Help us Finish the
Gill-Nicholson Boy's School
There has been a critical need for a boy's school in Pasrur.
Thanks to the generosity of some faithful donors, the Gill-Nicholson Boy's School was contructed and now provides a quality education to approximately 200 boys.
There is still important work to be completed. We have already raised $250,000 and only have $60,000 to go.
Your kind donation could be the difference for a boy in Pasrur, Pakistan, so won't you please give now?
So much potential
A Time of Transition
As July is upon us it is clear that this summer is going to be a time of transition from quarantine to the new normal. It is going to require a lot of flexibility as the needs of the people and the dates set by the government shift and change.
The Emergency Needs Fund will be critical to the success of our students during this time period.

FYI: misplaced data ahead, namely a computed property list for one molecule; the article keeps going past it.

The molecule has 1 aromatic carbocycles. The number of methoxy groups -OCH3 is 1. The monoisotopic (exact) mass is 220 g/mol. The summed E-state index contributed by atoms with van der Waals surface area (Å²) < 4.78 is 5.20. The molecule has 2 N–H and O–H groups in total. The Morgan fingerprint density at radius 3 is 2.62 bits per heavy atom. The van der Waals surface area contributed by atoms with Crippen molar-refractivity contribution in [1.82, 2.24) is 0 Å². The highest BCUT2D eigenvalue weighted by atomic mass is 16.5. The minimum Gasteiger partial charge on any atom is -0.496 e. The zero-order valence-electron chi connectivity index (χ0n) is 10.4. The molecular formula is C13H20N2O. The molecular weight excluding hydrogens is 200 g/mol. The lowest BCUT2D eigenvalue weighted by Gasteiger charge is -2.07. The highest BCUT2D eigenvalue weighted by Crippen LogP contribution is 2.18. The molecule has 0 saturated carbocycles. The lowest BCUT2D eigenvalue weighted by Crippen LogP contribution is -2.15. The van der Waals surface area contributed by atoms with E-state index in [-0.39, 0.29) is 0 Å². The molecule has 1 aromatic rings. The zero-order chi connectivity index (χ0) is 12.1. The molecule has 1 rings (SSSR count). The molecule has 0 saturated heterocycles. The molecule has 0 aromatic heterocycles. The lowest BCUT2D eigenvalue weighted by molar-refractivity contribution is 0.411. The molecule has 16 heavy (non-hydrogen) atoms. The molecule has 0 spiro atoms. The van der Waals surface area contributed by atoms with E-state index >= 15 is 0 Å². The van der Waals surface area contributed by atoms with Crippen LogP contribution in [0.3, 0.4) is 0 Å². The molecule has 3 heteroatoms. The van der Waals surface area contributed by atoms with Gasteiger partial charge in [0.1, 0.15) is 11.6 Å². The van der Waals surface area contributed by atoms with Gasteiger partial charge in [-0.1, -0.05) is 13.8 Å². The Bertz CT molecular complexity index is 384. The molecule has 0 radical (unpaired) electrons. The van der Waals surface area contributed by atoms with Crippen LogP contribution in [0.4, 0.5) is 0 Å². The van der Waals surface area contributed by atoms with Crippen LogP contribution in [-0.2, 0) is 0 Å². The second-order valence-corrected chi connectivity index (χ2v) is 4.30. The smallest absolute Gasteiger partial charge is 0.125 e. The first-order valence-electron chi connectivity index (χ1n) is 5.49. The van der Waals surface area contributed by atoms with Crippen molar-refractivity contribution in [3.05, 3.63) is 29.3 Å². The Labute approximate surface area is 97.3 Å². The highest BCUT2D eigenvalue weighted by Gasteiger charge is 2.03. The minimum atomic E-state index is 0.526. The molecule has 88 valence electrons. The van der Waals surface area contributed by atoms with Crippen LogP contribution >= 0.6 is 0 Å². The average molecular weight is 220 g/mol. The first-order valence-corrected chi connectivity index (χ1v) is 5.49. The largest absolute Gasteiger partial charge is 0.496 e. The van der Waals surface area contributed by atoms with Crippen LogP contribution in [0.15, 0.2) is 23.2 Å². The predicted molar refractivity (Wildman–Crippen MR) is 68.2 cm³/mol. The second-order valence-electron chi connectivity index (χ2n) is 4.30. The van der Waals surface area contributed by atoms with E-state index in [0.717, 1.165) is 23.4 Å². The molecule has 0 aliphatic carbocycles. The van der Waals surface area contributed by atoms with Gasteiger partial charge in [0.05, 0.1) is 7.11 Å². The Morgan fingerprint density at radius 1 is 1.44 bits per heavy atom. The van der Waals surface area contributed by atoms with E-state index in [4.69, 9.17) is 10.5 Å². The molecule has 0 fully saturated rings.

Right now there are needs on three fronts:
Food – As the quarantine drags on, more students’ families are finding themselves in need of food.
Supplies for the duration of the lockdown period – Our teachers will need money for photocopying, printing and binding in order to continue to provide the students with notes on the lessons and homework.
School Opening Supplies – As school is set to open in the middle of Pakistan’s hottest season, the schools will need supplies to insure a safe learning environment for our students:
Electric water coolers
Your generosity and perseverance in this time of crisis is so much more of a difference than can be put into words.
PEB schools begin their school year during the hottest season of the year in Pakistan.
The heat is grueling. It is unrelenting. It can reach unimaginable heights of over 120 degrees!
We need to provide water and shade, so our students can have a safe environment for returning to school.
A few facts about the heat in Pakistan:
Pakistan experiences an average of seven heat waves a year.
Heat waves are defined as spikes in temperature beyond 45 degrees Celsius in the plains areas and beyond 40 degrees Celsius in the hilly areas.
Average maximum temperatures of 42 degrees Celsius with a 5 to 6 degree Celsius rise, lasting eight days or more, are also considered heat waves.